Court: Boston owes millions to fired police, mostly Black men, who were falsely accused of drug use

Six officers at the Boston Police Department were wrongly fired in the 2000s over unreliable drug tests.

The city of Boston owes six people millions in back pay after they were wrongfully fired from the police department in the early 2000s because of unreliable drug tests, the Massachusetts Appeals Court decided Tuesday.

The six, who were accused of using cocaine because of disreputable hair-testing technology, include five Black men and one white woman. Courts previously ruled that the tests returned disproportionally more false positives for Black officers because of their different hair texture.

Tuesday’s ruling was about further compensation for the officers; none received back pay for overtime or detail work for the years they were forced out of the department. The three officers who returned to the force, along with one who retired, previously received a shared payout of around $1 million. Alan H. Shapiro, the officers’ attorney, told the Boston Globe that the four will now likely share another $3 million.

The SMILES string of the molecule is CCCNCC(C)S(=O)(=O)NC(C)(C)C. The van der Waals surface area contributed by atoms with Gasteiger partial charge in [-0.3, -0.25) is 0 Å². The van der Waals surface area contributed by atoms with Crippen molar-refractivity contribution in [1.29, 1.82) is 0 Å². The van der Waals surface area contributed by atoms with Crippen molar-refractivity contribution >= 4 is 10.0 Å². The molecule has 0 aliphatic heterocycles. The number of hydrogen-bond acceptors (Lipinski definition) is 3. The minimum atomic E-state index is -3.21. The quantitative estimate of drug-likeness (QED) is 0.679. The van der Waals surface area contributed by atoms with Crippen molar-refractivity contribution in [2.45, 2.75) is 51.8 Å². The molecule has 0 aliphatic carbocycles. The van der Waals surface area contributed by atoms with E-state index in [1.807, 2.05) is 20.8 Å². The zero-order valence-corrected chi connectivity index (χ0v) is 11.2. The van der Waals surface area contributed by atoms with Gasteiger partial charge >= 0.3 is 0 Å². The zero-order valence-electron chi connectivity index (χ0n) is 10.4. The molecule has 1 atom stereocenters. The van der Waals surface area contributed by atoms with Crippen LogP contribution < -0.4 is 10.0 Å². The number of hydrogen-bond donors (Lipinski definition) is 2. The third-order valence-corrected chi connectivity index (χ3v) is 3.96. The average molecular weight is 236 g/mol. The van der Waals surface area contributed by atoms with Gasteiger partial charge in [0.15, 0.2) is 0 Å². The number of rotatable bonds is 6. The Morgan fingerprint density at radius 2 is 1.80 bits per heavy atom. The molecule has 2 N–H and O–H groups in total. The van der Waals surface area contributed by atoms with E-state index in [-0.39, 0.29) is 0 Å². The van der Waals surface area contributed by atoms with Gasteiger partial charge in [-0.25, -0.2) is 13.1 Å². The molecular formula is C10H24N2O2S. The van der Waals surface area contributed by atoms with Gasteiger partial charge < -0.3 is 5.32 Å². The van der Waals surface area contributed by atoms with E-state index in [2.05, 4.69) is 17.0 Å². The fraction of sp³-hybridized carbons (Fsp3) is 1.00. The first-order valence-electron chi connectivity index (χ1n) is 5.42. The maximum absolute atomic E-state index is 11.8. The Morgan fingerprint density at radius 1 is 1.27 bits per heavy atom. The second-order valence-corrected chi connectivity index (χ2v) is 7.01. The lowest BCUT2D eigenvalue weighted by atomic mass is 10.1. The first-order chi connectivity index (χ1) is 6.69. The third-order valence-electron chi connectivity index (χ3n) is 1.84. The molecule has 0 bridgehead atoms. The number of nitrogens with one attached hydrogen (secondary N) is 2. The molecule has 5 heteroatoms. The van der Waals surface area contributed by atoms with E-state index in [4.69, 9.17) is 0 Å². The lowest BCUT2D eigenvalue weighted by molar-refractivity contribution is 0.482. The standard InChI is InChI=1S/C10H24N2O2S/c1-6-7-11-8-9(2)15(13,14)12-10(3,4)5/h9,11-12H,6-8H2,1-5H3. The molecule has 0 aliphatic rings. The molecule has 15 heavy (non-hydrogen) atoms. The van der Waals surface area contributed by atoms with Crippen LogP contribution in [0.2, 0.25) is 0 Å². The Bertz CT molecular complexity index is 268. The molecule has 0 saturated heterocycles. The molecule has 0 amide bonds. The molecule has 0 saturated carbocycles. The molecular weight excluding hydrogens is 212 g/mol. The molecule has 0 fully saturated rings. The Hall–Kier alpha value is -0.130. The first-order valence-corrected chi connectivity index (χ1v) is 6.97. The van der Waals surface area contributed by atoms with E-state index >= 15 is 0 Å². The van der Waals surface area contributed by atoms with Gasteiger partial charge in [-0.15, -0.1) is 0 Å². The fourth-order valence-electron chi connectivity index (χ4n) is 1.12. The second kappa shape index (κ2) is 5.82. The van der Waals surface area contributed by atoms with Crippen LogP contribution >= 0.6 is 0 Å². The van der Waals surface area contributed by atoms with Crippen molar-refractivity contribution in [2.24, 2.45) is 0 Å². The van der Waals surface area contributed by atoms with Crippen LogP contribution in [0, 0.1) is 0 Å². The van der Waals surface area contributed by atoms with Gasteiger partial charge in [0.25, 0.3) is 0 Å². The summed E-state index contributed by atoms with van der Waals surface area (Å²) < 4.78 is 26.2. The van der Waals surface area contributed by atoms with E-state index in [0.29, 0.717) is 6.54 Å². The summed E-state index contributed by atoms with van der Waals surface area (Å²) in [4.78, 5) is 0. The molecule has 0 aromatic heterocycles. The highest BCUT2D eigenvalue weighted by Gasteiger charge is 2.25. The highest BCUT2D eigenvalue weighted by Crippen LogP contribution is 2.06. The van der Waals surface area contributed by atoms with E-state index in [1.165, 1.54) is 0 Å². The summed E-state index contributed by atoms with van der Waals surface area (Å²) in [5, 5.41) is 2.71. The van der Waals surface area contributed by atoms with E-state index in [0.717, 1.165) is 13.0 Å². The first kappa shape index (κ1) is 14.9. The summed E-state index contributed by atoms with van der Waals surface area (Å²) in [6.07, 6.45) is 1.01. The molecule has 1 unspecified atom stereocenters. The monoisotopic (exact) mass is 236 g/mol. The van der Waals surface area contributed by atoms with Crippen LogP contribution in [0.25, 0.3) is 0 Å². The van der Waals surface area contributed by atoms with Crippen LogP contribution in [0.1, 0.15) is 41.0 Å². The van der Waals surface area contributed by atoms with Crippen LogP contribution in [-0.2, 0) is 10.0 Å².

Shapiro said he expects that the other two officers, who haven’t earned any income since they were fired, will each collect around $2 million. The payouts are compounded at 12% interest over a period of at least 13 years.

“This is further vindication for these police officers whose lives were upended,” Shapiro told the Globe. “I just hope that the police department wants to put an end to this now.”

Ten Boston police officers were fired throughout the 2000s after their hair samples tested positive for cocaine. In 2016, the appeals court determined that six had the right to get their jobs back.

The six officers have engaged in almost two decades of legal action against the department and have made incremental progress each step of the way. The Supreme Judicial Court ruled last October that the hair test is insufficient to deny employment to prospective officers. Mayor Marty Walsh and several city councilors called on the department to eliminate the tests completely in December.


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